The grammar check in MS Word underlines grammar errors with a blue wavy line and LibreOffice Writer also uses this method to indicate grammar errors. Many users report that the grammar check feature for LibreOffice Writer is actually better than that of the grammar check feature in MS Word.
Styles & Templates
As a long time user of MS Word, I have to admit I have always found the Styles and Templates difficult to use. For me, it was simply easier to format titles, headings, and paragraphs manually in most cases than it was to try and set up a saved Style that I could use with the click of a button. Those who use MS Word for more repetitive document work may disagree. From my brief review of the Styles feature in Writer, it appears to be somewhat less complicated to use. The Styles menu is located in a sidebar and includes preset formatting for things such as page numbers, internet links, quotation, emphasis, etc.
Templates are designed to make life easier when it comes to formatting and polishing a document. Once you find a template you like, you can add your text and the result is a professional looking document complete with consistent formatting, color scheme, and everything else you desire.
Both Word and LibreOffice Writer offer the use of templates. MS Word comes pre-loaded with many more templates than LibreOffice. This is perhaps the one drawback for LibreOffice Writer. In order to use a template, you must first find the one you want, download it, open it and give it a new name, and then save it to the My Templates folder. Although there are over 300 templates available for LibreOffice, they are all listed together without distinction as to which are for Writer, Calc, Draw, etc. MS Word wins here in that it lets you search templates for only Word templates, or only Excel templates, etc.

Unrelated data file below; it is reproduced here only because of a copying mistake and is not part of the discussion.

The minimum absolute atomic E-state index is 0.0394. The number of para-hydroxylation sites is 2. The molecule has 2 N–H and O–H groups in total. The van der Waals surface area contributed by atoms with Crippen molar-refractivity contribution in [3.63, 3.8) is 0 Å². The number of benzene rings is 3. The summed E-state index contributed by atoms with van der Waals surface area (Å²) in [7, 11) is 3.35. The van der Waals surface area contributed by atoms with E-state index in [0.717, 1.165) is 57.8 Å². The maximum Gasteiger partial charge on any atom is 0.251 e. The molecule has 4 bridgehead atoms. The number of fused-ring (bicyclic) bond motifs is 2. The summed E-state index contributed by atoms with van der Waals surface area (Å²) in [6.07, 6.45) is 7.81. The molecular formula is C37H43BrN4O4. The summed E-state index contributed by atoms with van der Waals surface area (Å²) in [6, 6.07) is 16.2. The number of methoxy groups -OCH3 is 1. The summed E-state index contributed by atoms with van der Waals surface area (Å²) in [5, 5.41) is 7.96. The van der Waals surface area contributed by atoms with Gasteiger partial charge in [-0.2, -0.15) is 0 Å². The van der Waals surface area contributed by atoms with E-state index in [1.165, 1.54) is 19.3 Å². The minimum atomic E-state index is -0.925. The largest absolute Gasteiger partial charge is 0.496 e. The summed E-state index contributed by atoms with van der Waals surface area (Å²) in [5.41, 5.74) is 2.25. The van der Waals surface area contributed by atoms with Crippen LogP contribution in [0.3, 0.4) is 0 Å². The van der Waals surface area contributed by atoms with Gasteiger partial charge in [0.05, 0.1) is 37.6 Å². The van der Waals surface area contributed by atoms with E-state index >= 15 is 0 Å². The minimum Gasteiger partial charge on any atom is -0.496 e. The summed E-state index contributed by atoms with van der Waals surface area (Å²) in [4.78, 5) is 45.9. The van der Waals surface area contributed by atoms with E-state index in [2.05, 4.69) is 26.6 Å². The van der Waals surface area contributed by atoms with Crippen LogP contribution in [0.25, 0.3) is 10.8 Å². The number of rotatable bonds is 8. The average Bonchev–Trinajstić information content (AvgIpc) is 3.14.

Although some users report that the LibreOffice Writer Interface is clunky and that the menu options can be confusing, I find it easier to navigate than the ribbon menus. Buttons are right there on the toolbar, represented by icons. Menus are definitely more cluttered, a throwback to the menus we used in the 1980’s versions of Word. But with a little know-how, you can customize your toolbar and reduce some of the clutter.
In fact, while writing this article I purposefully switched from MS Word to LibreOffice Writer. I was able to open and manipulate the original Word file without any difficulty whatsoever and I truly saw no substantial difference in how I interacted with the two interfaces.
The only drawback for LibreOffice Writer is that there is not currently a tablet or cloud-based version of the software. This will only matter to you if you are someone who has gotten used to actually using your MS Word from your phone or tablet to view and work with documents.
After looking at the pros and cons of LibreOffice Writer and Microsoft Word as far as features, the price is where LibreOffice Writer takes the trophy. Although Microsoft Word offers a 30-day free trial version, you must pay for the full version and pay fees to upgrade to any future versions. To use Word on more than the allowed number of devices, you must pay additional licensing fees.
Additional language packs involve more fees. Even their cloud-based applications hit you in the wallet, charging a recurring monthly fee. If you cannot make your payment for whatever reason, you would then risk losing access to all your documents.
LibreOffice, on the other hand, is completely free to use. Simply go to the LibreOffice site and download the latest version of the software. It takes a matter of minutes and you are up and running. Extensions and Templates can be installed at no additional charge.